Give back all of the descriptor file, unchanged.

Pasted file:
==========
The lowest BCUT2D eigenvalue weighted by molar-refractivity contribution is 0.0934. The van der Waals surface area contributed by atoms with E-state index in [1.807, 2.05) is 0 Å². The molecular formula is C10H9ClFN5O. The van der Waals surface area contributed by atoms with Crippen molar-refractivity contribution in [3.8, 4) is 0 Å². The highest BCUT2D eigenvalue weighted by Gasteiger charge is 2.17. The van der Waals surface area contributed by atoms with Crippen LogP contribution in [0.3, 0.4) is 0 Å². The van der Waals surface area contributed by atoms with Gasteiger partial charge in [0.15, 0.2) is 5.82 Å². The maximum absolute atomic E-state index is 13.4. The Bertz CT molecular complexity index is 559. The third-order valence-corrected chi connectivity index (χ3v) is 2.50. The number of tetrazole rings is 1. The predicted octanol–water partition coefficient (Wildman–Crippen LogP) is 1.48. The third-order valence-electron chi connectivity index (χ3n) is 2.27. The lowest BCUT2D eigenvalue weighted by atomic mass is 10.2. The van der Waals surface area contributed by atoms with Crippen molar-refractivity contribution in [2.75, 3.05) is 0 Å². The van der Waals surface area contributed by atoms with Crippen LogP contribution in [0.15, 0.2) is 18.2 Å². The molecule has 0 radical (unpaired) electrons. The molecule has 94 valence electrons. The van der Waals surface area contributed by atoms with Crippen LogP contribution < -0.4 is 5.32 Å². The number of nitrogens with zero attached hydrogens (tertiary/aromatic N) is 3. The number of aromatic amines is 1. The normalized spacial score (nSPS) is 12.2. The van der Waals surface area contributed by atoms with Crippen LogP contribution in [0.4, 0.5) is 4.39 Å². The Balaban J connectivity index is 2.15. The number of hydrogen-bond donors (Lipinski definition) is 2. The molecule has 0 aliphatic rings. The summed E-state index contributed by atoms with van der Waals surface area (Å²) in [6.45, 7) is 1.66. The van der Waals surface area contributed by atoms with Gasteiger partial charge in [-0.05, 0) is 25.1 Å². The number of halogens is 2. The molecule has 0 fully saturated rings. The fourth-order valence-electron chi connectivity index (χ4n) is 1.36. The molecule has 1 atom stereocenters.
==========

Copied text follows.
The lowest BCUT2D eigenvalue weighted by molar-refractivity contribution is 0.0934. The van der Waals surface area contributed by atoms with E-state index in [1.807, 2.05) is 0 Å². The molecular formula is C10H9ClFN5O. The van der Waals surface area contributed by atoms with Crippen molar-refractivity contribution in [3.8, 4) is 0 Å². The highest BCUT2D eigenvalue weighted by Gasteiger charge is 2.17. The van der Waals surface area contributed by atoms with Crippen LogP contribution in [0.3, 0.4) is 0 Å². The van der Waals surface area contributed by atoms with Gasteiger partial charge in [0.15, 0.2) is 5.82 Å². The maximum absolute atomic E-state index is 13.4. The Bertz CT molecular complexity index is 559. The third-order valence-corrected chi connectivity index (χ3v) is 2.50. The number of tetrazole rings is 1. The predicted octanol–water partition coefficient (Wildman–Crippen LogP) is 1.48. The third-order valence-electron chi connectivity index (χ3n) is 2.27. The lowest BCUT2D eigenvalue weighted by atomic mass is 10.2. The van der Waals surface area contributed by atoms with Crippen molar-refractivity contribution in [2.75, 3.05) is 0 Å². The van der Waals surface area contributed by atoms with Crippen LogP contribution in [0.15, 0.2) is 18.2 Å². The molecule has 0 radical (unpaired) electrons. The molecule has 94 valence electrons. The van der Waals surface area contributed by atoms with Crippen LogP contribution < -0.4 is 5.32 Å². The number of nitrogens with zero attached hydrogens (tertiary/aromatic N) is 3. The number of aromatic amines is 1. The normalized spacial score (nSPS) is 12.2. The van der Waals surface area contributed by atoms with Crippen LogP contribution in [0.4, 0.5) is 4.39 Å². The Balaban J connectivity index is 2.15. The number of hydrogen-bond donors (Lipinski definition) is 2. The molecule has 0 aliphatic rings. The summed E-state index contributed by atoms with van der Waals surface area (Å²) in [6.45, 7) is 1.66. The van der Waals surface area contributed by atoms with Gasteiger partial charge in [-0.05, 0) is 25.1 Å². The number of halogens is 2. The molecule has 0 fully saturated rings. The fourth-order valence-electron chi connectivity index (χ4n) is 1.36. The molecule has 1 atom stereocenters.